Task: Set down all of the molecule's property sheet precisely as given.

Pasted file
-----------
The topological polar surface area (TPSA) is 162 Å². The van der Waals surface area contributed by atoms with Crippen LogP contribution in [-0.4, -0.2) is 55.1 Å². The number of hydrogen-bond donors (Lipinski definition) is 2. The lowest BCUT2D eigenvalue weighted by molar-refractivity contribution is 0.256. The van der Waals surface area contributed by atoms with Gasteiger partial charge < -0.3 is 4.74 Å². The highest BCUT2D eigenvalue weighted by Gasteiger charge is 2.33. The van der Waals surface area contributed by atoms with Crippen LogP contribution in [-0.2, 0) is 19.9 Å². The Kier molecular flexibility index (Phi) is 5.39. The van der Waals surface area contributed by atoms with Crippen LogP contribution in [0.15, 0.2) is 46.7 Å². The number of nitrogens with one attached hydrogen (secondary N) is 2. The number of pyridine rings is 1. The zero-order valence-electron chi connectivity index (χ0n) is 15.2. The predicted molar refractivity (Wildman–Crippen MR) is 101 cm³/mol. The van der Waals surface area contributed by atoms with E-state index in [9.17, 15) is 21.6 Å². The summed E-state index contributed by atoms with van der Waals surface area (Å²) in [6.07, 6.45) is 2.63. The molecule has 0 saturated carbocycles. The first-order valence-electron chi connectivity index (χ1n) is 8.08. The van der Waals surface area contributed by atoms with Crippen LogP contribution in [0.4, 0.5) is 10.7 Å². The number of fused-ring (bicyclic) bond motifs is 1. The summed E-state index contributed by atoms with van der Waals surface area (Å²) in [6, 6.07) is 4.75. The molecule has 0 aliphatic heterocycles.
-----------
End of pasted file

The topological polar surface area (TPSA) is 162 Å². The van der Waals surface area contributed by atoms with Crippen LogP contribution in [-0.4, -0.2) is 55.1 Å². The number of hydrogen-bond donors (Lipinski definition) is 2. The lowest BCUT2D eigenvalue weighted by molar-refractivity contribution is 0.256. The van der Waals surface area contributed by atoms with Gasteiger partial charge < -0.3 is 4.74 Å². The highest BCUT2D eigenvalue weighted by Gasteiger charge is 2.33. The van der Waals surface area contributed by atoms with Crippen LogP contribution in [-0.2, 0) is 19.9 Å². The Kier molecular flexibility index (Phi) is 5.39. The van der Waals surface area contributed by atoms with Crippen LogP contribution in [0.15, 0.2) is 46.7 Å². The number of nitrogens with one attached hydrogen (secondary N) is 2. The number of pyridine rings is 1. The zero-order valence-electron chi connectivity index (χ0n) is 15.2. The predicted molar refractivity (Wildman–Crippen MR) is 101 cm³/mol. The van der Waals surface area contributed by atoms with E-state index in [9.17, 15) is 21.6 Å². The summed E-state index contributed by atoms with van der Waals surface area (Å²) in [6.07, 6.45) is 2.63. The molecule has 0 saturated carbocycles. The first-order valence-electron chi connectivity index (χ1n) is 8.08. The van der Waals surface area contributed by atoms with Crippen LogP contribution in [0.4, 0.5) is 10.7 Å². The number of fused-ring (bicyclic) bond motifs is 1. The summed E-state index contributed by atoms with van der Waals surface area (Å²) in [6, 6.07) is 4.75. The molecule has 0 aliphatic heterocycles.